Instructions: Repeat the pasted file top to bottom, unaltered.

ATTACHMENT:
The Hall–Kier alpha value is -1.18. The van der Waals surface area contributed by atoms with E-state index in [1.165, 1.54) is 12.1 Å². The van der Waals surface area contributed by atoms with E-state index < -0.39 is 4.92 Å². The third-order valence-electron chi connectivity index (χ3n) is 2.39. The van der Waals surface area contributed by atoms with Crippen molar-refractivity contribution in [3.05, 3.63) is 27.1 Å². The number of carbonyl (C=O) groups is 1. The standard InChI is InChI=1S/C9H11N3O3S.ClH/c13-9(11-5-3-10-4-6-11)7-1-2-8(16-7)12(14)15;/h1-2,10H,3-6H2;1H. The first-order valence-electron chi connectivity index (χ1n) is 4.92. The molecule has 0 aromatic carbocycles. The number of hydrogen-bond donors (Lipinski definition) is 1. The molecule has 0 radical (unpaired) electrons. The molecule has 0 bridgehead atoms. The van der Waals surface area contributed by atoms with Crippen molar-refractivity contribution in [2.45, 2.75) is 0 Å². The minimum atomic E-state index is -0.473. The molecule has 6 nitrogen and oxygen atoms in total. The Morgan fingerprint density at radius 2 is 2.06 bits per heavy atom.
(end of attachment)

The Hall–Kier alpha value is -1.18. The van der Waals surface area contributed by atoms with E-state index in [1.165, 1.54) is 12.1 Å². The van der Waals surface area contributed by atoms with E-state index < -0.39 is 4.92 Å². The third-order valence-electron chi connectivity index (χ3n) is 2.39. The van der Waals surface area contributed by atoms with Crippen molar-refractivity contribution in [3.05, 3.63) is 27.1 Å². The number of carbonyl (C=O) groups is 1. The standard InChI is InChI=1S/C9H11N3O3S.ClH/c13-9(11-5-3-10-4-6-11)7-1-2-8(16-7)12(14)15;/h1-2,10H,3-6H2;1H. The first-order valence-electron chi connectivity index (χ1n) is 4.92. The molecule has 0 aromatic carbocycles. The number of hydrogen-bond donors (Lipinski definition) is 1. The molecule has 0 radical (unpaired) electrons. The molecule has 0 bridgehead atoms. The van der Waals surface area contributed by atoms with Crippen molar-refractivity contribution in [2.45, 2.75) is 0 Å². The minimum atomic E-state index is -0.473. The molecule has 6 nitrogen and oxygen atoms in total. The Morgan fingerprint density at radius 2 is 2.06 bits per heavy atom.